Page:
British TV network ITV has received major criticism over betting advertisements it aired during the recent 2018 World Cup. The network has been accused of bombarding viewers, including children, with countless gambling adverts.

World CupOf all the advertisements aired by ITV during the course of the tournament, it is reported that 17% of them were gambling related. It reveals that, of the eight and a half hours of advertisements aired during this period close to an hour and a half was taken up by betting adverts.

A total of 172 ads related to betting were shown, twice as many as those related to alcohol and four times as many as those related to fast-food brands. ITV’s World Cup coverage has greatly been criticized due to the fact that children and young people made up a significant percentage of the viewers during the tournament. Many are worried about the effects of exposing children to such an excessive amount of gambling content with some fearing that children will now normalize betting and associate it with football and sports in large.

Children are normally protected from such content by laws which restrict the airing of betting advertisements during the watershed period. Most of the World Cup games were shown on TV before 9 pm, falling well within the watershed period. They were, however, allowed to be aired because the law does not restrict advertising during live sporting events. Betting firms saw this as an opportunity to increase their already enormous profits and splurged on advertisement spots, with some paying close to £350,000 for a 30-second spot.

Betting firms encouraged viewers to place bets on ongoing and upcoming World Cup matches. Some even used celebrities to further entice viewers to engage in gambling activities. This led to an increase in bets placed as people who had never gambled suddenly felt the urge to do so. There was an upsurge in women gamblers, rising from 10% in the 2014 World Cup to 30% of all gamblers in this World Cup. It is evident that the exposure worked in the favor of bookmakers and gambling firms. There has been a call for stricter regulations moving forward.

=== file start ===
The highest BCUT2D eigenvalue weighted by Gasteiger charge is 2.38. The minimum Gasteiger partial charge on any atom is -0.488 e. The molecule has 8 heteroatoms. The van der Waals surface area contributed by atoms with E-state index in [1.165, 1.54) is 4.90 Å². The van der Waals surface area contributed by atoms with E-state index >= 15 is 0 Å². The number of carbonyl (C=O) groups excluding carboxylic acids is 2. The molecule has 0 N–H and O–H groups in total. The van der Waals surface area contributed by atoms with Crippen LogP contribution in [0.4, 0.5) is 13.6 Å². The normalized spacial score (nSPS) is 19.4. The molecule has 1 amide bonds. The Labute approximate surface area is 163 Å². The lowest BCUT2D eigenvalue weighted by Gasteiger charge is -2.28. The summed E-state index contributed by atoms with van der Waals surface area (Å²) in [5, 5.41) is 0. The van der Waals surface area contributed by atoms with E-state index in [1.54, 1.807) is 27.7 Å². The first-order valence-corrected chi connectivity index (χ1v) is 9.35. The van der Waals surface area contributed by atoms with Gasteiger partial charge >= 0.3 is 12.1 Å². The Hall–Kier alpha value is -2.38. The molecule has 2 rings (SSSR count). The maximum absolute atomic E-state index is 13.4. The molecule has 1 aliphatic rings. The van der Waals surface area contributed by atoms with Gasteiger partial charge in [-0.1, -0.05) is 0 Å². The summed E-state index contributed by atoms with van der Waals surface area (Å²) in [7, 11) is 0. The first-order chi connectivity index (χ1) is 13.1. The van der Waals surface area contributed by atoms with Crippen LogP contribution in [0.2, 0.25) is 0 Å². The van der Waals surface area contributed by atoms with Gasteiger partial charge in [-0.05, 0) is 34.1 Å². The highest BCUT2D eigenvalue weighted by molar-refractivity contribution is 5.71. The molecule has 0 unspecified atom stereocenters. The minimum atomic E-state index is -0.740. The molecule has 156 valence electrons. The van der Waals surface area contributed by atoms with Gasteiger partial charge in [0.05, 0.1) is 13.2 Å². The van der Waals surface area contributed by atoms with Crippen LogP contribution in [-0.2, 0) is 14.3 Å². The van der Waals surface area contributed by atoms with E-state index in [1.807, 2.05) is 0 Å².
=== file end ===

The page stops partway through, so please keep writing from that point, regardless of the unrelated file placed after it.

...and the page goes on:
The government has also come under fire for not doing enough to protect children from unnecessary exposure to gambling advertisements. These ads saturated the network during the tournament and the government chose to ignore the issue rather than tackle it head-on. The government, in turn, claims there is insufficient research available to warrant tighter regulations.

The negative effects of betting ads have been discussed heavily. Children and young people are frequently exposed to betting advertisements not only on television but also on social media and through video games. As a result, gambling has become normal and commonplace for them. An activity that was once reserved for adults is becoming increasingly popular among young people. This is a worrying trend as gambling is extremely addictive and detrimental, both financially and psychologically.

As suggested by the government, more research into the matter is indeed needed in order to expose the true and very real dangers of gambling. Gamble Aware, a charity organization focused on gambling addiction, is currently running a study on the effects of gambling advertisements that will help promote tighter regulations. The study, which is set to be completed in 2019, will also provide information that can be used to educate the youth on gambling and help create treatment plans for those with a gambling addiction.

The Advertising Standards Authority (ASA) has taken action by banning gambling sites and advertisements that are intended to target children. While this tough position is appreciated, the World Cup has revealed just how significant and wide-spread the gambling issue is.

Gamble Aware has reported that there are over 400,000 individuals in the UK alone struggling with a gambling problem. This number is only expected to rise if nothing is done as more children will be exposed to gambling ads and enticed to join the risky world of gambling.